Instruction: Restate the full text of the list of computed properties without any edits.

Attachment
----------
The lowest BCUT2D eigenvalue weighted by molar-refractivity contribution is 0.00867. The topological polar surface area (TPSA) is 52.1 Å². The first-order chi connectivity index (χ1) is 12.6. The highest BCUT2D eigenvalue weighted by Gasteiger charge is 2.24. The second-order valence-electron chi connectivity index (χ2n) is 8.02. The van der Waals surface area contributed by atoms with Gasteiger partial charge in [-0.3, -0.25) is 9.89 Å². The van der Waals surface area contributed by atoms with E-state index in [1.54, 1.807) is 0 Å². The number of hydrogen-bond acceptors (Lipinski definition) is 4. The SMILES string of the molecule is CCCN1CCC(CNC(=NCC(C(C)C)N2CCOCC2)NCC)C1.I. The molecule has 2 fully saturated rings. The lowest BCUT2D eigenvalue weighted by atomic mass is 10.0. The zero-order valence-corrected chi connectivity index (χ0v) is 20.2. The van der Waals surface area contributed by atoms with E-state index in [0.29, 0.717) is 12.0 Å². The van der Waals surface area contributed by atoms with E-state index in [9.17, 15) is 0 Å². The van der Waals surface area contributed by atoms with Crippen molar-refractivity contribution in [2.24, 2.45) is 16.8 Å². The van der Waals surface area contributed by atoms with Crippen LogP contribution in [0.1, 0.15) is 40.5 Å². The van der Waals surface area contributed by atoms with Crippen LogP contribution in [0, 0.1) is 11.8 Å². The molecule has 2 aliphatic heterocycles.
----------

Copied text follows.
The lowest BCUT2D eigenvalue weighted by molar-refractivity contribution is 0.00867. The topological polar surface area (TPSA) is 52.1 Å². The first-order chi connectivity index (χ1) is 12.6. The highest BCUT2D eigenvalue weighted by Gasteiger charge is 2.24. The second-order valence-electron chi connectivity index (χ2n) is 8.02. The van der Waals surface area contributed by atoms with Gasteiger partial charge in [-0.3, -0.25) is 9.89 Å². The van der Waals surface area contributed by atoms with E-state index in [1.54, 1.807) is 0 Å². The number of hydrogen-bond acceptors (Lipinski definition) is 4. The SMILES string of the molecule is CCCN1CCC(CNC(=NCC(C(C)C)N2CCOCC2)NCC)C1.I. The molecule has 2 fully saturated rings. The lowest BCUT2D eigenvalue weighted by atomic mass is 10.0. The zero-order valence-corrected chi connectivity index (χ0v) is 20.2. The van der Waals surface area contributed by atoms with E-state index in [0.29, 0.717) is 12.0 Å². The van der Waals surface area contributed by atoms with E-state index in [9.17, 15) is 0 Å². The van der Waals surface area contributed by atoms with Crippen molar-refractivity contribution in [2.24, 2.45) is 16.8 Å². The van der Waals surface area contributed by atoms with Crippen LogP contribution in [0.1, 0.15) is 40.5 Å². The van der Waals surface area contributed by atoms with Crippen LogP contribution in [0, 0.1) is 11.8 Å². The molecule has 2 aliphatic heterocycles.